The Law Society is rolling out several new initiatives this year targeted at helping the vulnerable members of society and the needy.
It will be piloting a "low bono" scheme for under-lawyered or un-lawyered litigants, targeted at those who have failed the Legal Aid Bureau's means test and foreign spouses with Singaporean children.
A "low bono" scheme provides legal help at discounted rates for those who do not qualify for pro bono or free legal aid, but find it difficult to afford a lawyer.
The scheme was announced by the Law Society's president, newly appointed Senior Counsel Gregory Vijayendran, at the opening of the legal year yesterday.
It will be put into operation by the Law Society Pro Bono Services, a corporatised entity and registered charity that was set up to improve access to justice for the needy.
A toolkit for lawyers on questioning the elderly and witnesses with mental incapacities, who are testifying in court, is also in the works this year. The toolkit is a sequel to guidelines that the Law Society issued last year on best practices in examining child witnesses and complainants of sexual offences.
"With these toolkits, the Law Society recognises that effective advocacy needs to be nuanced to the needs of special witnesses in both their interests and that of administration of justice," said Mr Vijayendran.
He also announced that the Law Society Council has agreed to unlock more of the Compensation Fund, which was set up to mitigate the losses suffered by victims of lawyers' fraud.
The Law Society will also tackle fake news, and is developing a law fact-check service, modelled after the Legal Fact Check website launched by the American Bar Association in 2016. It aims to launch the service by the second quarter of this year to provide the public with reliable and accurate answers to legal questions arising from news reports.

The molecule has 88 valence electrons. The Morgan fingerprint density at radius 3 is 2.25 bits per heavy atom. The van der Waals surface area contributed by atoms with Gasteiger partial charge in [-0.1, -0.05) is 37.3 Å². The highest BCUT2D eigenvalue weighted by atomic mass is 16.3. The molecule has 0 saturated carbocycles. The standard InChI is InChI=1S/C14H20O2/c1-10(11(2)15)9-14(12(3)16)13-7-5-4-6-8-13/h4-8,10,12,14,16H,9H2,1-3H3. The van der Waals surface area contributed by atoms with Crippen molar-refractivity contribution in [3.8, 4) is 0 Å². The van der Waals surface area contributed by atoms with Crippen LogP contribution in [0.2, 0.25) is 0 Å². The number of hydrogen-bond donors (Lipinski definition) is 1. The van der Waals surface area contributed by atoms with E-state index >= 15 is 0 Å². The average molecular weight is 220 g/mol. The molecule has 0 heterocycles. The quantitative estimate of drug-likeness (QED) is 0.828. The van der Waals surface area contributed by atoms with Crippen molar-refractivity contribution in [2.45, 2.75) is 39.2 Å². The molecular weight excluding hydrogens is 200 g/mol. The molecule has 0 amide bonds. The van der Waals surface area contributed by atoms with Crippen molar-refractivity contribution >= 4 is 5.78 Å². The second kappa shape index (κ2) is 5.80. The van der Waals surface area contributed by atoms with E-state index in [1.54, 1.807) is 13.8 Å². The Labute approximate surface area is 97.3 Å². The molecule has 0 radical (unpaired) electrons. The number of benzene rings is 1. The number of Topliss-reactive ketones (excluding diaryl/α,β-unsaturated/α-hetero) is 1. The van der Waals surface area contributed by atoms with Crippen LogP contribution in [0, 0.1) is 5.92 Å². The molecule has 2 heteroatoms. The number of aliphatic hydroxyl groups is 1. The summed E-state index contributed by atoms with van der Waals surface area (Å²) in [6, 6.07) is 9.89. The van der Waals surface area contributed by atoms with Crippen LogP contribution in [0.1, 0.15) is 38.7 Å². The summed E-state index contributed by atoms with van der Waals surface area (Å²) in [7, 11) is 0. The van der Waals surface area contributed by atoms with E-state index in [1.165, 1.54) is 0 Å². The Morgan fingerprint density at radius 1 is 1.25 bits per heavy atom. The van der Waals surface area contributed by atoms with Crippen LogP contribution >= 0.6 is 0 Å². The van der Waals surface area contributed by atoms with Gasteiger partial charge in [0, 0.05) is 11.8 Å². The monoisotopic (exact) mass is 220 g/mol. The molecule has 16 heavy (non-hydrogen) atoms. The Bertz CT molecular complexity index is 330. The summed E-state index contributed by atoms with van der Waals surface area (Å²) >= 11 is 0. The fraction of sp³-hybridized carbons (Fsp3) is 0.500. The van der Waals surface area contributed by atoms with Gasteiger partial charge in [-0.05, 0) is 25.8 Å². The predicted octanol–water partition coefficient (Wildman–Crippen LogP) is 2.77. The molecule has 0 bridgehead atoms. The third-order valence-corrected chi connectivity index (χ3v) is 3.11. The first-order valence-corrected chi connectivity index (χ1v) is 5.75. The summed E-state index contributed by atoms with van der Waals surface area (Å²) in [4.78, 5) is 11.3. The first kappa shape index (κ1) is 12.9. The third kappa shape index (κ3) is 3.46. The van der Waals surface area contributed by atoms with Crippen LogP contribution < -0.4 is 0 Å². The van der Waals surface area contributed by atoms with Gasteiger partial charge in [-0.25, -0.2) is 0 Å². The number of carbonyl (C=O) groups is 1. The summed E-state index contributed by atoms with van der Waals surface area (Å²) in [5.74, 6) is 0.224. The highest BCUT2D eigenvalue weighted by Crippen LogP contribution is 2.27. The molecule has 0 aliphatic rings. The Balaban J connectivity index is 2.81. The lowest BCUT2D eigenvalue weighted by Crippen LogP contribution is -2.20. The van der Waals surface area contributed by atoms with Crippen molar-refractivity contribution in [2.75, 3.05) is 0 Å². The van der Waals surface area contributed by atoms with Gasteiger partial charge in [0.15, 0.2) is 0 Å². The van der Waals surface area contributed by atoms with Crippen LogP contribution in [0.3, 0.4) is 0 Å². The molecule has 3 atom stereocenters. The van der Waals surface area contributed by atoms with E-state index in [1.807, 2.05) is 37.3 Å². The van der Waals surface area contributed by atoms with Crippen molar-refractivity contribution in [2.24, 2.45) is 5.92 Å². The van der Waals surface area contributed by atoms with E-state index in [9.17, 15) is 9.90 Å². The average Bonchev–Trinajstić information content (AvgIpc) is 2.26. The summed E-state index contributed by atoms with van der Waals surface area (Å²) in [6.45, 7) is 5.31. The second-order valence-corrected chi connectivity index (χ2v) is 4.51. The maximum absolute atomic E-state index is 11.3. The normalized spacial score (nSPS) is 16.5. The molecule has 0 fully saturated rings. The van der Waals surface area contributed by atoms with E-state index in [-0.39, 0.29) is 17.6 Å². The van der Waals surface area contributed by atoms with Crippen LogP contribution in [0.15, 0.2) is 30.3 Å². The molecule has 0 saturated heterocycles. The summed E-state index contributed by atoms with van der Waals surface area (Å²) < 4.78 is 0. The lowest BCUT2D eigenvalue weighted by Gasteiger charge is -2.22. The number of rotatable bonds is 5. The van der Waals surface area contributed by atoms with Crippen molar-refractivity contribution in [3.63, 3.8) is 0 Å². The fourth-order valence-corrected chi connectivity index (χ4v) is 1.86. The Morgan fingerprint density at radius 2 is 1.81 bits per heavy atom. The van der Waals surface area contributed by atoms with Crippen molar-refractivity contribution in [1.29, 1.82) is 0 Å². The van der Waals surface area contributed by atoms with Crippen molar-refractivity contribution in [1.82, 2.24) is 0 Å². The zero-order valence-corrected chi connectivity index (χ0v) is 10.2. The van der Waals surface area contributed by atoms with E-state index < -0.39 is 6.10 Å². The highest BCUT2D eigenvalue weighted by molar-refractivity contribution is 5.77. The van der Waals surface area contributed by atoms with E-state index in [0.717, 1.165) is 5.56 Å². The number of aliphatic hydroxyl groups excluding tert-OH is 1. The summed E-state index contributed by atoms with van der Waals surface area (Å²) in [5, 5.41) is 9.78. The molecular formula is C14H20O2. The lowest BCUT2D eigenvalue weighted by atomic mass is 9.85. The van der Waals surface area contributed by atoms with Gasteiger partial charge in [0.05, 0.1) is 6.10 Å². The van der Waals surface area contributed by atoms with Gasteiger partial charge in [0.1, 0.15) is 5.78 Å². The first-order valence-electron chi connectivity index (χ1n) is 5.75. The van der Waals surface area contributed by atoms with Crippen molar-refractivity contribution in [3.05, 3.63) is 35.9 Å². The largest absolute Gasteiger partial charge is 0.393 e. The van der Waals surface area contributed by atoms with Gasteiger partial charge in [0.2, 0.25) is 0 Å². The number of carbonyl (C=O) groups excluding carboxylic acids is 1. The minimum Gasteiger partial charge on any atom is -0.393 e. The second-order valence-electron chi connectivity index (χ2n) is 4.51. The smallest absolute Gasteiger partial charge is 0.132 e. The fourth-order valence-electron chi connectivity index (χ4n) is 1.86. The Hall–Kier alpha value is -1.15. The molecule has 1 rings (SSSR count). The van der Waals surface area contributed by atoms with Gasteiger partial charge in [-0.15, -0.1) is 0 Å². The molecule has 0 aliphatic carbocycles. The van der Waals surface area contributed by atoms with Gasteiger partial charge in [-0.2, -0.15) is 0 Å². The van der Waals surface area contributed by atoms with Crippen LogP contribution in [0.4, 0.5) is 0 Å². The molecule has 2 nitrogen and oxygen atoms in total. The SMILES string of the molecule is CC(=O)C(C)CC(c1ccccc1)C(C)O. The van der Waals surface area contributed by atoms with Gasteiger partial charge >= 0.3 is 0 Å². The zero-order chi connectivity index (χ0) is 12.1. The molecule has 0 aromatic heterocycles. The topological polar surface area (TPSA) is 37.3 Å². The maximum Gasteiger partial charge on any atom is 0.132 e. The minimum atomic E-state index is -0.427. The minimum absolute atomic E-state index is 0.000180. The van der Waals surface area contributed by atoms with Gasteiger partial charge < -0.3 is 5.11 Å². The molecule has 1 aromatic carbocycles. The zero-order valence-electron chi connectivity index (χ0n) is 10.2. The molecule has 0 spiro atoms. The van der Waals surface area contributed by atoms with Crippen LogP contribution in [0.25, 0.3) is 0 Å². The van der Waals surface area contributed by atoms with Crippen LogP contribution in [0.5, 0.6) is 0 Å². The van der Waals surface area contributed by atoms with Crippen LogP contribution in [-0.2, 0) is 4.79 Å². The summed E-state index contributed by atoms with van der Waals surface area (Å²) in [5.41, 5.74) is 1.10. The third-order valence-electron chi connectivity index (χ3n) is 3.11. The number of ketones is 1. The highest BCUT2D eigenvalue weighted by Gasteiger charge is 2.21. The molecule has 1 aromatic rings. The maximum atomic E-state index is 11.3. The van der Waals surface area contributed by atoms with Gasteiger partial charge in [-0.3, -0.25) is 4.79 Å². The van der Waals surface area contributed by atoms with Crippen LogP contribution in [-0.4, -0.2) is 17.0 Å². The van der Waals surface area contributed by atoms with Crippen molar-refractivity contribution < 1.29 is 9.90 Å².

It also announced a scheme in which a sole proprietor can appoint a fellow lawyer to step in, in the event of prolonged hospitalisation, unexpected medical appointments during pregnancy or even death.
This serves as an interim, stop-gap measure to facilitate uninterrupted practice continuity, said Mr Vijayendran.
Addressing concerns of some criminal-law practitioners that services provided under the Criminal Aid Legal Scheme could be cannibalising fee-paying work, he said a committee was specially set up to review this issue.
A survey showed that 87 per cent of the respondents did not experience any decrease in briefs from 2013 to 2017, and that 92 per cent supported access to legal aid for the indigent.
"In the light of our findings, the Law Society cannot look the other way when faced with the legal needs of the impecunious facing non-capital charges. We will calibrate the right balance of serving our members while serving the needs of society's indigent," he said.